Homily For the 25th Sunday in Ordinary Time

David Oatney Blog: Life at 25


First Reading: Amos 8:4-7

Second Reading: 1 Timothy 2:1-8

Gospel: Luke 16:1-13


Jesus tells us in the Gospel today tells us the servant who is trustworthy in small matters is trustworthy in great ones and the servant who cannot be trusted in small matters cannot be trusted in great ones. Most of us know from human experience that this saying is certainly true. Employers tend to put new employees who they think may have some special potential to work in a smaller project to determine some of their abilities before entrusting them with greater responsibilities. When we meet someone new and enter into friendship with them, usually our inclination is to have smaller engagements with that person until we come to understand that we can trust them to allow that person deeper into our lives and personal affairs.


Jesus, however, is taking this very human reality a step further to explain to us a far more real and more serious kind of trust. Once again this week, we hear the use of the word “hate” in the Gospel in that Semitic sense, telling us that no man can serve two masters, no one can truly do the bidding of both. Jesus is using the example of the less-than honest steward to show not that we should be dishonest, but that we should be prudent in our business with the things of this world, and not overly attached to them.


You cannot serve two masters, Jesus declares to his followers. At the conclusion of today’s Gospel we hear a phrase that is often repeated in religious, and even sometimes within popular culture. It is enough of an important biblical phrase that it is frequently repeated as a regular antiphon in the cycle of the Liturgy of the Hours, the official prayer of the Church, during Vespers or Evening Prayer. “You cannot serve God and Mammon.” What is actually meant by this? And why does the Church place so much stock in this statement?


Most people who read this passage think that Mammon simply refers to money or wealth. Money or wealth is a very clear part of what Mammon is-or at least what it can be, indeed St. Paul tells us that the “love of money is the root of all evil.” (cf. 1 Tim. 6:10) However, wealth or money isn’t the only thing that Jesus is talking about when he speaks of Mammon. It seems to be a common mistake, because a few years ago the popular movie Son of God used the word money in place of Mammon when recounting today’s Gospel.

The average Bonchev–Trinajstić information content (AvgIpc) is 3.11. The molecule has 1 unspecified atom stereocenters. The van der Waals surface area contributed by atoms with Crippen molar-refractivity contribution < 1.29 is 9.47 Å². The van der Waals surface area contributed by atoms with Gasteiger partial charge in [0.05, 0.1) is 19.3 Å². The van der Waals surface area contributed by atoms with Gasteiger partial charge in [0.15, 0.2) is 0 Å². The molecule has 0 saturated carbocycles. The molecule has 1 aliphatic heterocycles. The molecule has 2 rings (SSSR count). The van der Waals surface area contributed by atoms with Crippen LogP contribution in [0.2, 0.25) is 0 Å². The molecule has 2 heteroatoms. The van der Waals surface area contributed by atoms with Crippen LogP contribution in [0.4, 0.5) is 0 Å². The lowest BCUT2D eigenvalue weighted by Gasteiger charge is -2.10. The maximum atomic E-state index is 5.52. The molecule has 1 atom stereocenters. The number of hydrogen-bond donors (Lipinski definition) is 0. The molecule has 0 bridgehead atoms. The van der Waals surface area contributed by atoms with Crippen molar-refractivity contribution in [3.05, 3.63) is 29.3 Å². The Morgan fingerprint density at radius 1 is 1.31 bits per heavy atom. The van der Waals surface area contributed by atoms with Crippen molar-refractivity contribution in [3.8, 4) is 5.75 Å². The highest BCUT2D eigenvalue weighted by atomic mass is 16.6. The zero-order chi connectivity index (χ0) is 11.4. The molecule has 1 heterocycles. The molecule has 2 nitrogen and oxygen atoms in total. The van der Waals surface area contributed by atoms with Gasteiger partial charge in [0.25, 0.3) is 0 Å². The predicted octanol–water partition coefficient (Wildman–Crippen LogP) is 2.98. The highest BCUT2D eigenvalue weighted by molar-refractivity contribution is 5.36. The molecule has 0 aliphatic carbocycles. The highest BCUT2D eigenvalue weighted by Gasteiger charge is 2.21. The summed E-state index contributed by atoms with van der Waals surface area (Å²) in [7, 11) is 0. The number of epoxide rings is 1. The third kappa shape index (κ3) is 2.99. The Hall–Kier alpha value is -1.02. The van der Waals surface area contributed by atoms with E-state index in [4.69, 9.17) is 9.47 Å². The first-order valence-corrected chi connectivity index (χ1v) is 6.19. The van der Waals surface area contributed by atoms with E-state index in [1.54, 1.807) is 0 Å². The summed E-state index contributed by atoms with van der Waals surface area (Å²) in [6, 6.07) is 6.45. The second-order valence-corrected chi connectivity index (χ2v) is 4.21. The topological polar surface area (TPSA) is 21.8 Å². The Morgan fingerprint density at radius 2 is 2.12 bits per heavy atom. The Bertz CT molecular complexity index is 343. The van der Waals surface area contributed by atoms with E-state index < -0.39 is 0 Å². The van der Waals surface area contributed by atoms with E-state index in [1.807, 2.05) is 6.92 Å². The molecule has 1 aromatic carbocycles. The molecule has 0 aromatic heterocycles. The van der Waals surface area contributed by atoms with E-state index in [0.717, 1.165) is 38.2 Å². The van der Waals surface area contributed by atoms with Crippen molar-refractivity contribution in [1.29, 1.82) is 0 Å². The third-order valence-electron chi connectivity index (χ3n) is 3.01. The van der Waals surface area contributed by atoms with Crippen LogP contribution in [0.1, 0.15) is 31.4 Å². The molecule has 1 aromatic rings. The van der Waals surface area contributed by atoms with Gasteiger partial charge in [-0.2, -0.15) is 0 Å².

The Church has always interpreted Mammon to mean an undue and inappropriate attachment to the things of this world and the accumulation of those things, whether those things be money and wealth, or our material possessions, or our work, or our hobbies, or our success and the worldly pleasures that come with it. People can become attached to the things of the world in a way that actually takes away from their relationship with God. People can become addicted to their Hobbies or pleasurable things, and obsessions with things which in and of themselves are not evil can lead to the occasion of sin and to sin itself. There are all kinds of things that I enjoy which in and of themselves are not sinful- Sports is one example, I am a former radio sportscaster (I did this in college), and I love sports, especially this time of the year. But there was a time in my life when I came to see that I was becoming so consumed by the world of sports that I wasn’t being terribly concerned about the things that were really important, and I needed an attitude adjustment provided by the Holy Spirit.


Jesus isn’t telling us that we should not provide for our families, or that we should not love and share with our friends. He is not telling us that we can’t have “nice things” and that we can’t enjoy the good things in life like our favorite sports or our favorite hobbies, or enjoying our work and being satisfied with and finding fulfillment in it. If you believe Jesus is telling us that, that’s a heresy for another homily.


What Jesus is telling us is similar to what St. Paul told the Corinthians in his first epistle to them, that “the fashion [or the form] of this world is passing away.” (cf. 1 Cor. 7:31) All of the things that we may accumulate in this life, all of the treasure, all of the earthly goods, all of the pleasures of this world and this life, all of these things are passing away. We cannot take them with us to meet God, they are of no concern to Him. As Paul tells Timothy later in his first letter to him “ we brought nothing into this world, and it is certain we can carry nothing out (cf 1 Tim. 6:7).”


We can choose to serve the things of this world which are passing away and which leave us nothing in the end, or we can choose to serve God and do his work and his will and reap the benefits from doing so that are eternal and will never pass away.